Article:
The Menace in our Midst

The mighty Parthenon. Awe-inspiring pyramids hugging the Nile. Stonehenge and its mysteries. These enduring symbols stir our imagination. They “live” and ennoble us.“Dumpster Dumping,” in the adept hands of Kim Curtis, has led to a vastly-different sort of monument, an incitement. It is one that provocatively spins a severe warning, a reminder that we are in peril–on the brink of being engulfed by plastic.“I want it completely understood that plastic is the brightly colored representative of the Fossil Fuel industry,” says Curtis, a teacher at the University of Illinois in Champaign-Urbana. A former costume designer in the San Francisco Bay area, she now “culls refuse”, goes to tornado sites and garbage dumps” to create Harvest: A Monument, an ironic memorial to our worst plasticized obsessions.
Composed of styrofoam, coffee bags, citrus netting and synthetic hair, Harvest is a colorful entreaty to limit the toxic load of plastics in our environment. A sardonic fairy tale, it amuses us with lawn wear animals, trinkets, floral leis, flags and party streamers. Its motorized deer is especially “fun.” Powered by the sun, this hobbled creature spewing plastic waste (“the refuse will continue to grow” mischievously promises Curtis), might be an unclear metaphor to some people visiting its Urbana site. But to ensure her “call to action” propels us to environmental action, she has attached a side panel with a QR code listing links for those who want to join her cause.“These corporations whose entire existence relies on the destructive extraction of toxic compounds from our land and water are killing people,” rues Curtis, a self-described “litter picker.”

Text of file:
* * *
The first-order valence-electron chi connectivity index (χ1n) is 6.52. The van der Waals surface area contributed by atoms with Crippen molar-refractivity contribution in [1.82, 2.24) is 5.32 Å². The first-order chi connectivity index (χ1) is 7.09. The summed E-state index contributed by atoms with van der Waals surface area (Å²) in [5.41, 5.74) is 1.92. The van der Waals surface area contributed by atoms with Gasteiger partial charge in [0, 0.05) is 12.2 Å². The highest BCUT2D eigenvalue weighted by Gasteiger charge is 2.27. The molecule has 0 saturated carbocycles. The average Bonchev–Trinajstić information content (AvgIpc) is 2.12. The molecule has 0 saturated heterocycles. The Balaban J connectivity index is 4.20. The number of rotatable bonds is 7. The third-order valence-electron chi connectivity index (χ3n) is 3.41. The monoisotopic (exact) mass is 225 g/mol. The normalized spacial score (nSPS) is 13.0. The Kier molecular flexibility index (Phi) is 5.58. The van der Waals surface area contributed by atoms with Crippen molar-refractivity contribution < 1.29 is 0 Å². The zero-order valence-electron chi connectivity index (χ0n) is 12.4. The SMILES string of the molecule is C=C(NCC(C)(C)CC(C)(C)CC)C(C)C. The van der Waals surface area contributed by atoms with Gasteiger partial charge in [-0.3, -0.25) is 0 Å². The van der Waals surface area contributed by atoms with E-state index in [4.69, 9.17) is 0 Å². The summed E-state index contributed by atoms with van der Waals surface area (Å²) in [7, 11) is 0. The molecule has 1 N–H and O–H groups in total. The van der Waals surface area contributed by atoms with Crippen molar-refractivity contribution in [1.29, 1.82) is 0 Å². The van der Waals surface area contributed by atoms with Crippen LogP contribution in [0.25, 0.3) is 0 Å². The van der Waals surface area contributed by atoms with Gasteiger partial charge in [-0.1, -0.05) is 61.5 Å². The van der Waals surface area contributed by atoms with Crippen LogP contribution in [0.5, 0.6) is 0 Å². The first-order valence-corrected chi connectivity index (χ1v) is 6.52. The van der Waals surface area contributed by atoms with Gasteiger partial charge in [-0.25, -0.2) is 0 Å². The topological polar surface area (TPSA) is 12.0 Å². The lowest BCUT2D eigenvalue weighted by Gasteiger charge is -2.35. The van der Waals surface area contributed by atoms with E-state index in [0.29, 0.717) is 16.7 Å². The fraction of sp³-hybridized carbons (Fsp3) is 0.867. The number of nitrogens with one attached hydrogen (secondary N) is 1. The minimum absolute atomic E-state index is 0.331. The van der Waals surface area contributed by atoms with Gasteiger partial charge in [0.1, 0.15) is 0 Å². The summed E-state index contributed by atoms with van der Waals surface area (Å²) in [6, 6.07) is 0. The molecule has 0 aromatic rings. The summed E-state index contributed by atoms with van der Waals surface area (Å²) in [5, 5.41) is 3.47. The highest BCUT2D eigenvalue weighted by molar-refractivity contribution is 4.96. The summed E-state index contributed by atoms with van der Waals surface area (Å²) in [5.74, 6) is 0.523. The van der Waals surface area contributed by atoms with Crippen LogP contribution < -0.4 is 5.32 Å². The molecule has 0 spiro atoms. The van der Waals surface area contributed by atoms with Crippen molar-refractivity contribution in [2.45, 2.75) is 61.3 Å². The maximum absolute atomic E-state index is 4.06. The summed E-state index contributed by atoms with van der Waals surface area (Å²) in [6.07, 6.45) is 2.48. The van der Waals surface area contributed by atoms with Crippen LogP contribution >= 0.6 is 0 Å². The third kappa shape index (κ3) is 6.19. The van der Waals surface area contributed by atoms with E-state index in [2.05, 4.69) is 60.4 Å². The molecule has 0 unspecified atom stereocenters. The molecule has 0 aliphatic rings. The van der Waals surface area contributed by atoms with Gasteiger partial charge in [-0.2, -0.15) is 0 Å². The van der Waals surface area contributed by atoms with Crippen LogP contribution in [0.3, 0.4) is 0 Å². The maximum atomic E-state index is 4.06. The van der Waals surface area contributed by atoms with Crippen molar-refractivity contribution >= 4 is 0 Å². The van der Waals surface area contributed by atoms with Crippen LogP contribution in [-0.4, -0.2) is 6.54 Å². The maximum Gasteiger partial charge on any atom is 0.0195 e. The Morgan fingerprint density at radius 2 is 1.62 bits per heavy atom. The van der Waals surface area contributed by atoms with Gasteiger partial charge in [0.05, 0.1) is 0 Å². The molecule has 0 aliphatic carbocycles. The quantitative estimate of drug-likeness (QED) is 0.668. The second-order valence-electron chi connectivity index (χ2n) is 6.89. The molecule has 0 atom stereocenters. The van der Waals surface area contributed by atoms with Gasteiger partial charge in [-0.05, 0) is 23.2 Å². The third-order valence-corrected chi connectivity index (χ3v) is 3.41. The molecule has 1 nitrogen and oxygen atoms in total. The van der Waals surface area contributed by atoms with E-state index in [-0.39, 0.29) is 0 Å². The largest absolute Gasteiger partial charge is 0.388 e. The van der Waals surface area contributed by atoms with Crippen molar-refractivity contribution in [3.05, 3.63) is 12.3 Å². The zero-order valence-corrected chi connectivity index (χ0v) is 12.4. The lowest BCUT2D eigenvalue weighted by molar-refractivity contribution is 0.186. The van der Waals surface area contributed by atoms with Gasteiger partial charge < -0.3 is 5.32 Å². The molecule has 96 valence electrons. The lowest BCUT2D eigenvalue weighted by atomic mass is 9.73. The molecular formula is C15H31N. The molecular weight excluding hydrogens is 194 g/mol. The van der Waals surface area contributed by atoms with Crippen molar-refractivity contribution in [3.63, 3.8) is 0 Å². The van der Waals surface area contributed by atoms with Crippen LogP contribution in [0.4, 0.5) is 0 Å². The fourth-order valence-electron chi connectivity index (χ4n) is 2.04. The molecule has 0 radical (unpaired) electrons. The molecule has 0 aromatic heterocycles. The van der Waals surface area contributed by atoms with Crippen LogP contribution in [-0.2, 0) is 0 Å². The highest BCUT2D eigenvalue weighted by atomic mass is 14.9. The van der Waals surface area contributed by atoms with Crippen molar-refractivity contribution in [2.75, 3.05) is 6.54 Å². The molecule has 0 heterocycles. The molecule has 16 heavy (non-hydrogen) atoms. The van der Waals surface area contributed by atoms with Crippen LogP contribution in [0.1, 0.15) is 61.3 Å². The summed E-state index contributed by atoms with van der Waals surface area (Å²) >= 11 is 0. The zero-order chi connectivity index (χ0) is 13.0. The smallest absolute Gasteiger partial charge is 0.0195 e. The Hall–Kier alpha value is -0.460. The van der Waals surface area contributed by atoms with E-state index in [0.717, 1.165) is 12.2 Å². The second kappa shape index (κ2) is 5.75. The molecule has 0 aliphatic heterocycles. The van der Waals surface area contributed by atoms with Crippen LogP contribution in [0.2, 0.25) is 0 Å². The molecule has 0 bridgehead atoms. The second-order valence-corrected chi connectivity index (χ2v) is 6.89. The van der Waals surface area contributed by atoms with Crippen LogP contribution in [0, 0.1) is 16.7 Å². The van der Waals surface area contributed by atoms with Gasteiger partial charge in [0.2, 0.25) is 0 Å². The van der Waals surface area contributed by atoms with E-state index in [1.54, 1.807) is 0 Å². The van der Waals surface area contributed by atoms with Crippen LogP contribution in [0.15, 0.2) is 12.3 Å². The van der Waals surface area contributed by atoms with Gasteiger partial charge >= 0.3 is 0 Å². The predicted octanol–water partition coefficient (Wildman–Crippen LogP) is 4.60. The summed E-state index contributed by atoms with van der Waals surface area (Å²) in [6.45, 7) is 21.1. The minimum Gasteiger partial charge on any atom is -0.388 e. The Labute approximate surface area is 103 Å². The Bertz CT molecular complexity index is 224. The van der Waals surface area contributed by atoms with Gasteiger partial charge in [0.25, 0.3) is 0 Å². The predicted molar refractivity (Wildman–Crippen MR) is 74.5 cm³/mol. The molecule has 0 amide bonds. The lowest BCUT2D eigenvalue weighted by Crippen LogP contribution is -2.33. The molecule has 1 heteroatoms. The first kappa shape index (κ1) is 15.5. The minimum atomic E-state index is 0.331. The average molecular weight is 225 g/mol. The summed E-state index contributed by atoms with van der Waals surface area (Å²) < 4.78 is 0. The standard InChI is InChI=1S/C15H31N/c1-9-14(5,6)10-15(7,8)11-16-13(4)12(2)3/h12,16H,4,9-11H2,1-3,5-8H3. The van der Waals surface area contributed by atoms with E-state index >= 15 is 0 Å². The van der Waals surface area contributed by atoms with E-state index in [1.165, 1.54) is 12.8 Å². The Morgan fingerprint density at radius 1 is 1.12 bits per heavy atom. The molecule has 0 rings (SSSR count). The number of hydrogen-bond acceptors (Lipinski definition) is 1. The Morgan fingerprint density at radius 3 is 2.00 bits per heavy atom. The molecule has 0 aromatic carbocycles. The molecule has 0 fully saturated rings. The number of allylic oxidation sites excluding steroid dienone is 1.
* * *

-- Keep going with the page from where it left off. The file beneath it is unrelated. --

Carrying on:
“My fear is death and destruction…we must control our consumption (of plastics) but the fossil fuel industry is doing everything to truncate our options… I am watching the drought in California…our houses are burning…our fields are flooding…we need to be as aggressive as this industry.”Will phone calls to corporations and regulatory bodies bring about change? Maybe. Curtis is a stalwart in this crusade, and defending the environment depends on strongly committed voices.“The ‘Monument’ stands boldly and fully alerts its importance,” Kasia Kay, a Chicago artist and curator. “Just as historical monuments have been elevated for centuries to bring awareness, so does ‘Harvest. We must stop polluting the planet. We will end up killing ourselves and the Earth. Instead of monuments there will only be waste. That’s a scary thought, isn’t it?”

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